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Commentary

IOV - A Different Way To Wire Once

There is much discussion about wire-once strategies. The concept sounds like nirvana for storage administrators and network managers. Don't worry about the backend protocol, just use 10GbE and use the protocol that you need at the time; iSCSI, NAS or FCoE. Wire-once is not without its challenges and a compelling alternative may be I/O Virtualization (IOV).
There is much discussion about wire-once strategies. The concept sounds like nirvana for storage administrators and network managers. Don't worry about the backend protocol, just use 10GbE and use the protocol that you need at the time; iSCSI, NAS or FCoE. Wire-once is not without its challenges and a compelling alternative may be I/O Virtualization (IOV).Wire-once is very dependent on 10Gbps as well as selecting the right cable. As my colleague Howard Marks discusses in his blog on Network Computing "Wire-Once: Strategy or Pipe dream?" there are several cable options to wade through. Another challenge is wire-once, as it is being proposed, does not address the legacy infrastructures and protocols that are in the data center right now. Most IT people are not interested in ripping out infrastructure that is already in place. Any wire-once strategy would be a very slow transition for most data centers.

As we discuss in our article "What is I/O Virtualization" IOV places a single high speed NIC (or two for redundancy) in each server in a rack. That high speed NIC connects via a single cable set to an I/O gateway at the top of rack. Inside of this gateway multiple interface cards are placed that can provide a wide range of functions and support a variety of protocols. In the rack, cables and network interface cards can be consolidated with only a pair of NICs required in the server and a pair of cables coming out from each server. Today the connections from the server to the I/O gateway can be either Infiniband, PCIe or 10GbE, depending on the vendor.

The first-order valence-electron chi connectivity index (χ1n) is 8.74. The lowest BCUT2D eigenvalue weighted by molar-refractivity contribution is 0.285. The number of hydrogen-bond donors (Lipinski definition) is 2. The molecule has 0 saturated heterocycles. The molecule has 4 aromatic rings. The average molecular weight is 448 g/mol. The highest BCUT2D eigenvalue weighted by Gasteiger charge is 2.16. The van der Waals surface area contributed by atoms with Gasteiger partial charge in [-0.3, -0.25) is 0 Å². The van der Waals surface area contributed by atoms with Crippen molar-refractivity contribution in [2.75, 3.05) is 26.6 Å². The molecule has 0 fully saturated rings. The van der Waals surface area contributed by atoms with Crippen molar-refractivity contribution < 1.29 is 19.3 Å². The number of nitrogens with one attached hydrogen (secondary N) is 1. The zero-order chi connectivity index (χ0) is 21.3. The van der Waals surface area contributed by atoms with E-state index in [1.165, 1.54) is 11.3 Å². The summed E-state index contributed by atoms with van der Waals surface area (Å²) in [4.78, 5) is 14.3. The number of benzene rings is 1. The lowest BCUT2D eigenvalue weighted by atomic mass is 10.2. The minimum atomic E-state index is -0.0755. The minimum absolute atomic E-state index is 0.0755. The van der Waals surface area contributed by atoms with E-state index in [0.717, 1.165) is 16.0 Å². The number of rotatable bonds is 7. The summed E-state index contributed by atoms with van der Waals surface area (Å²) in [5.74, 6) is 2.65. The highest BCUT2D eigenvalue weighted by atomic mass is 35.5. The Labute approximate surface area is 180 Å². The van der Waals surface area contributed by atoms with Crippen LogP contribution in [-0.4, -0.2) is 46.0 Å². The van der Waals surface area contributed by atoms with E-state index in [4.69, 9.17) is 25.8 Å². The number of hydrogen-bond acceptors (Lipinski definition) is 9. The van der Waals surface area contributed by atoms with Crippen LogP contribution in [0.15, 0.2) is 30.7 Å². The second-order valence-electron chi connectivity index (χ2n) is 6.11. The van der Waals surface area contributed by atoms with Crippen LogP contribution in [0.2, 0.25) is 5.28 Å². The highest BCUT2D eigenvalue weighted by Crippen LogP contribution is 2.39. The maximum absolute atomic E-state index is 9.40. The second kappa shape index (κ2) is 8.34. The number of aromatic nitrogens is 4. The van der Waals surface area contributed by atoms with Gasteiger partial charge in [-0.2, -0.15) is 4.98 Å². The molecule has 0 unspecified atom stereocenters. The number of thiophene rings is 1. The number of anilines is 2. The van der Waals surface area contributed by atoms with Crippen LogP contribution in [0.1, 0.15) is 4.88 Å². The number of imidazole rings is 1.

IOV brings a lot of advantages to managing an infrastructure, cards can be allocated to servers via software without having to interact with a particular server and making sure that a new and correct cable set is run to that server. It also may eliminate the need of having multiple redundant NICs for each type of card in every server, instead something like a global spare NIC can be placed in the I/O gateway. If a NIC in the I/O gateway fails the global spare NIC can take its place.

Most important though IOV does can provide rack simplification without having to put in an entirely new infrastructure. The old NICs are moved to the I/O gateway and connections to storage and the network is made from there. As faster technologies become available and affordable, install them in the I/O gateway. No special cables need to be run to the servers in the rack. If you guess wrong on the cabling or need a faster IOV NIC in the racked servers then you just have to upgrade that one segment not the whole infrastructure.

I/O Virtualization, like other forms of virtualization, abstracts you from the physical management of the storage and IP network. As a result it provides the same advantages that other virtualization strategies do with the potential to further drive down cost and increase flexibility.

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George Crump is lead analyst of Storage Switzerland, an IT analyst firm focused on the storage and virtualization segments. Find Storage Switzerland's disclosure statement here.

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